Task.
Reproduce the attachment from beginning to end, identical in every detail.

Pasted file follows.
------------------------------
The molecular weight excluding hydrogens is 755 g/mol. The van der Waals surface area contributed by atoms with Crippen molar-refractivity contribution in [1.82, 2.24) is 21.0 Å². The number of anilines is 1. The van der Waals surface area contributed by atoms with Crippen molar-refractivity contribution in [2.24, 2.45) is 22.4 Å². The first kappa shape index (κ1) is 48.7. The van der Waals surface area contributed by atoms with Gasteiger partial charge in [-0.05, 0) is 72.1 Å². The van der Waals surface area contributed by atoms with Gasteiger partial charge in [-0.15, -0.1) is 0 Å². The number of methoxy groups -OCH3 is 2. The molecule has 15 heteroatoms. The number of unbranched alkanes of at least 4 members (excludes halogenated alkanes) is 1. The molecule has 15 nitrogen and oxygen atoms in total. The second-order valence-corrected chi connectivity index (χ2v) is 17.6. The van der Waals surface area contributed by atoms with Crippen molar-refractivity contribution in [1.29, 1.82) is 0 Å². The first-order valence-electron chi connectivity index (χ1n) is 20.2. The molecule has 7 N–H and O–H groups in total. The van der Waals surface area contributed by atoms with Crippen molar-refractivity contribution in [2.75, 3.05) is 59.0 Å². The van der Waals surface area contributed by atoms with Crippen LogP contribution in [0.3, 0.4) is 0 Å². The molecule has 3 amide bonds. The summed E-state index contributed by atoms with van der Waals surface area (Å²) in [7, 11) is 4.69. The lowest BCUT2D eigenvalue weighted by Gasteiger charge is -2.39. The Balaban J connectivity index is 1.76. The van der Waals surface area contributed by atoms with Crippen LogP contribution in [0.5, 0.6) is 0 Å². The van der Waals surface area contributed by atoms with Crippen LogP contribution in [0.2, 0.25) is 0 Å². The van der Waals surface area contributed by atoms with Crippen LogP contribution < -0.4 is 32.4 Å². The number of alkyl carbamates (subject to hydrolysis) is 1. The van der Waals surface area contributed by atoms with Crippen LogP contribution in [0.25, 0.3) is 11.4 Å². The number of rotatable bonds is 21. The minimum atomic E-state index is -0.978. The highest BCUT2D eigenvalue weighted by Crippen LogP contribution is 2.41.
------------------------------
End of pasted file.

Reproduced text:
The molecular weight excluding hydrogens is 755 g/mol. The van der Waals surface area contributed by atoms with Crippen molar-refractivity contribution in [1.82, 2.24) is 21.0 Å². The number of anilines is 1. The van der Waals surface area contributed by atoms with Crippen molar-refractivity contribution in [2.24, 2.45) is 22.4 Å². The first kappa shape index (κ1) is 48.7. The van der Waals surface area contributed by atoms with Gasteiger partial charge in [-0.05, 0) is 72.1 Å². The van der Waals surface area contributed by atoms with Gasteiger partial charge in [-0.15, -0.1) is 0 Å². The number of methoxy groups -OCH3 is 2. The molecule has 15 heteroatoms. The number of unbranched alkanes of at least 4 members (excludes halogenated alkanes) is 1. The molecule has 15 nitrogen and oxygen atoms in total. The second-order valence-corrected chi connectivity index (χ2v) is 17.6. The van der Waals surface area contributed by atoms with Crippen molar-refractivity contribution in [1.29, 1.82) is 0 Å². The first-order valence-electron chi connectivity index (χ1n) is 20.2. The molecule has 7 N–H and O–H groups in total. The van der Waals surface area contributed by atoms with Crippen molar-refractivity contribution in [2.75, 3.05) is 59.0 Å². The van der Waals surface area contributed by atoms with Crippen LogP contribution in [0.3, 0.4) is 0 Å². The molecule has 3 amide bonds. The summed E-state index contributed by atoms with van der Waals surface area (Å²) in [7, 11) is 4.69. The lowest BCUT2D eigenvalue weighted by Gasteiger charge is -2.39. The Balaban J connectivity index is 1.76. The van der Waals surface area contributed by atoms with Crippen LogP contribution in [0.5, 0.6) is 0 Å². The van der Waals surface area contributed by atoms with Crippen LogP contribution in [0.2, 0.25) is 0 Å². The van der Waals surface area contributed by atoms with Crippen LogP contribution < -0.4 is 32.4 Å². The number of alkyl carbamates (subject to hydrolysis) is 1. The van der Waals surface area contributed by atoms with Crippen LogP contribution in [0.25, 0.3) is 11.4 Å². The number of rotatable bonds is 21. The minimum atomic E-state index is -0.978. The highest BCUT2D eigenvalue weighted by Crippen LogP contribution is 2.41.